The massive scope of the security breach at CardSystems Solutions is sure to result in an increased focus on upcoming data-protection requirements being pushed by MasterCard International and Visa U.S.A., analysts said Monday.
The standard is called the Payment Card Industry Data Security Standard, or PCI, and it goes into effect on June 30.
It lists 12 items that all retailers, online merchants, data processors and other businesses that handle credit card data will have to meet, and it sets technology mandates, including requirements that data encryption, end-user access control and activity monitoring and logging systems be used. PCI also includes procedural mandates, such as one requiring the implementation of formal security policies and vulnerability management programs.
Late Friday, MasterCard announced that a hacker was able to access as many as 40 million credit card numbers by infiltrating CardSystems Solutions' network. The company processes payment data for MasterCard and other companies. MasterCard said it had notified banks that issue its credit cards about the breach. Those banks will be responsible for notifying customers..
The size of the breach is bound to result in a tougher enforcement of the new rules, said Michael Petitti, a senior vice president at Ambiron Trustwave, a Chicago-based provider of security services for the credit card industry. "The PCI standard is germane to every entity that handles cardholder information, regardless of where they are in the value chain," Petitti said.
Achieving and maintaining compliance with the rules -- which are already in effect for large companies -- will become an absolute must, Petitti said.
"The card associations are very serious about this and have been very good about communicating their requirements," he said. "You are sure to see more attention because of incidents like these."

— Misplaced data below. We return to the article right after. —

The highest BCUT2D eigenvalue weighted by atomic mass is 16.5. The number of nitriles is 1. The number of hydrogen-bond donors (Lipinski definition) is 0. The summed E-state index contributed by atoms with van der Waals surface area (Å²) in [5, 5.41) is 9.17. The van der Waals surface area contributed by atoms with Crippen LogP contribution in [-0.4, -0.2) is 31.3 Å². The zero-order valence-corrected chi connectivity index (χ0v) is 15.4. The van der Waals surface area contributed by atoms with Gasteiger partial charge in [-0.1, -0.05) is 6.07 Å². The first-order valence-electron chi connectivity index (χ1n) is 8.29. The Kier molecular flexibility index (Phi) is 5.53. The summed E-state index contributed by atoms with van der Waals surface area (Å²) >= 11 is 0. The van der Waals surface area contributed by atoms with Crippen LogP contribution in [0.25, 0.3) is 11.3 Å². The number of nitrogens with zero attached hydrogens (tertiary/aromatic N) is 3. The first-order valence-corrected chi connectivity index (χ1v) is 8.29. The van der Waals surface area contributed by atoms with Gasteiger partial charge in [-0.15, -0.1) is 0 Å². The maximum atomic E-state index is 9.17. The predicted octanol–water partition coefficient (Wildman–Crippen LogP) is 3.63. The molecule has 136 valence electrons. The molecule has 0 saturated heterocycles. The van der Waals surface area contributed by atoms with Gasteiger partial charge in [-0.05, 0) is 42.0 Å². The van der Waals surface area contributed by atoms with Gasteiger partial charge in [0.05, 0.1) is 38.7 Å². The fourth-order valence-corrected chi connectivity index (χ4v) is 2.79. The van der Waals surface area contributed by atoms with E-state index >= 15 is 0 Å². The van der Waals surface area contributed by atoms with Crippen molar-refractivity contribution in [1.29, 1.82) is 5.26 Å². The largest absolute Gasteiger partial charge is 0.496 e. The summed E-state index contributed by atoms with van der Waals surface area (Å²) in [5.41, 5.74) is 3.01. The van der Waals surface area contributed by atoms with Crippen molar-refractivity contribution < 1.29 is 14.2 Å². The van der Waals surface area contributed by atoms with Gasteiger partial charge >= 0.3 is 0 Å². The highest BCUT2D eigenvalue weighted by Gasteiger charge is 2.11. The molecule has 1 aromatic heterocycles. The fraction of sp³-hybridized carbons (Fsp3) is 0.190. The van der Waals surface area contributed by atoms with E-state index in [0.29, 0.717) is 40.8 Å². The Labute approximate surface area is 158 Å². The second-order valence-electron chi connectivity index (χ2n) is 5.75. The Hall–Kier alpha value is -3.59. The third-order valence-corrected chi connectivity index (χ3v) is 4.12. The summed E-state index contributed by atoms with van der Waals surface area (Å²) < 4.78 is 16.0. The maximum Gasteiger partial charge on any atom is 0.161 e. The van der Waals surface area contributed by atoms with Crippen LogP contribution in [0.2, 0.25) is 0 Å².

"This is likely to be a seminal event," said Ted Julian, vice president of product management at Application Security Inc. in New York. "With PCI, I think we will see an emphasis that goes beyond fines," he said. "Over time, we will start to see credit card associations get more tough about how they implement these things."
Avivah Litan, an analyst at Gartner, said the high publicity given to recent data breaches has been spurred in part by California's disclosure law. That law mandates the reporting of data breaches so customers can better protect and defend themselves against their personal information being stolen.
"I think the thing that's going on is the credit card industry has been asleep at the wheel here and is not enforcing their own standards," Litan said. PCI includes strong requirements for network intrusion detection, regularly scheduled testing, file integrity monitoring systems and more, she said.
Dan Keldsen, a security analyst at Delphi Group, said the latest incident could finally force a shift in corporate attitudes and bring about real changes in data security methods.
"There's an awful lot of pantless corporations out there" after a recent string of data breach incidents involving Bank of America, ChoicePoint, the University of California at Berkeley and others, Keldsen said. "I guess it's going to get worse before it gets better, because there's really no hiding it anymore."
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